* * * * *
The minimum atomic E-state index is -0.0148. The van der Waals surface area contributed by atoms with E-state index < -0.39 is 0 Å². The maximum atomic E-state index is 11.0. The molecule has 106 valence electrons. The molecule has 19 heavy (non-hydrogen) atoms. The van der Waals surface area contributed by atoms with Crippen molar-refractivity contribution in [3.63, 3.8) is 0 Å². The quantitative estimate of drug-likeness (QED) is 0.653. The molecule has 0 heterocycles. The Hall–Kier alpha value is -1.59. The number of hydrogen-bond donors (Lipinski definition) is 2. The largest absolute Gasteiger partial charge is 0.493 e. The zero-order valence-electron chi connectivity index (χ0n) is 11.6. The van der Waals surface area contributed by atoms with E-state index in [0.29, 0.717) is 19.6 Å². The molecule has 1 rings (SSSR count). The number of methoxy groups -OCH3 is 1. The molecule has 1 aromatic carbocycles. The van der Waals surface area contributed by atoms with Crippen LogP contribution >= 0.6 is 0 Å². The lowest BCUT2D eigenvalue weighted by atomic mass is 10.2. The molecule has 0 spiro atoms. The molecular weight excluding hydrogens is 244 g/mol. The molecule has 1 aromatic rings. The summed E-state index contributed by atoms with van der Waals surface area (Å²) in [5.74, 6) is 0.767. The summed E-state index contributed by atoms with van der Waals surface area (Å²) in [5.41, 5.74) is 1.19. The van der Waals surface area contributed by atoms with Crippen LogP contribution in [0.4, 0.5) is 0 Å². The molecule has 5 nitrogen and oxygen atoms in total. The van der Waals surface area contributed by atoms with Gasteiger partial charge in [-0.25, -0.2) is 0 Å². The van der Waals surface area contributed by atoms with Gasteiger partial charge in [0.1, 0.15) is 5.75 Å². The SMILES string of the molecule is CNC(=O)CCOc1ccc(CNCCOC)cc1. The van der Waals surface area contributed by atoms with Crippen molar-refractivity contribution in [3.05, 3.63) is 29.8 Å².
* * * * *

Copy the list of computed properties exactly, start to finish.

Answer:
The minimum atomic E-state index is -0.0148. The van der Waals surface area contributed by atoms with E-state index < -0.39 is 0 Å². The maximum atomic E-state index is 11.0. The molecule has 106 valence electrons. The molecule has 19 heavy (non-hydrogen) atoms. The van der Waals surface area contributed by atoms with Crippen molar-refractivity contribution in [3.63, 3.8) is 0 Å². The quantitative estimate of drug-likeness (QED) is 0.653. The molecule has 0 heterocycles. The Hall–Kier alpha value is -1.59. The number of hydrogen-bond donors (Lipinski definition) is 2. The largest absolute Gasteiger partial charge is 0.493 e. The zero-order valence-electron chi connectivity index (χ0n) is 11.6. The van der Waals surface area contributed by atoms with E-state index in [0.29, 0.717) is 19.6 Å². The molecule has 1 rings (SSSR count). The number of methoxy groups -OCH3 is 1. The molecule has 1 aromatic carbocycles. The van der Waals surface area contributed by atoms with Crippen LogP contribution >= 0.6 is 0 Å². The lowest BCUT2D eigenvalue weighted by atomic mass is 10.2. The molecule has 0 spiro atoms. The molecular weight excluding hydrogens is 244 g/mol. The molecule has 1 aromatic rings. The summed E-state index contributed by atoms with van der Waals surface area (Å²) in [5.74, 6) is 0.767. The summed E-state index contributed by atoms with van der Waals surface area (Å²) in [5.41, 5.74) is 1.19. The van der Waals surface area contributed by atoms with Crippen LogP contribution in [0.4, 0.5) is 0 Å². The molecule has 5 nitrogen and oxygen atoms in total. The van der Waals surface area contributed by atoms with Gasteiger partial charge in [-0.25, -0.2) is 0 Å². The van der Waals surface area contributed by atoms with Gasteiger partial charge in [0.1, 0.15) is 5.75 Å². The SMILES string of the molecule is CNC(=O)CCOc1ccc(CNCCOC)cc1. The van der Waals surface area contributed by atoms with Crippen molar-refractivity contribution in [3.05, 3.63) is 29.8 Å².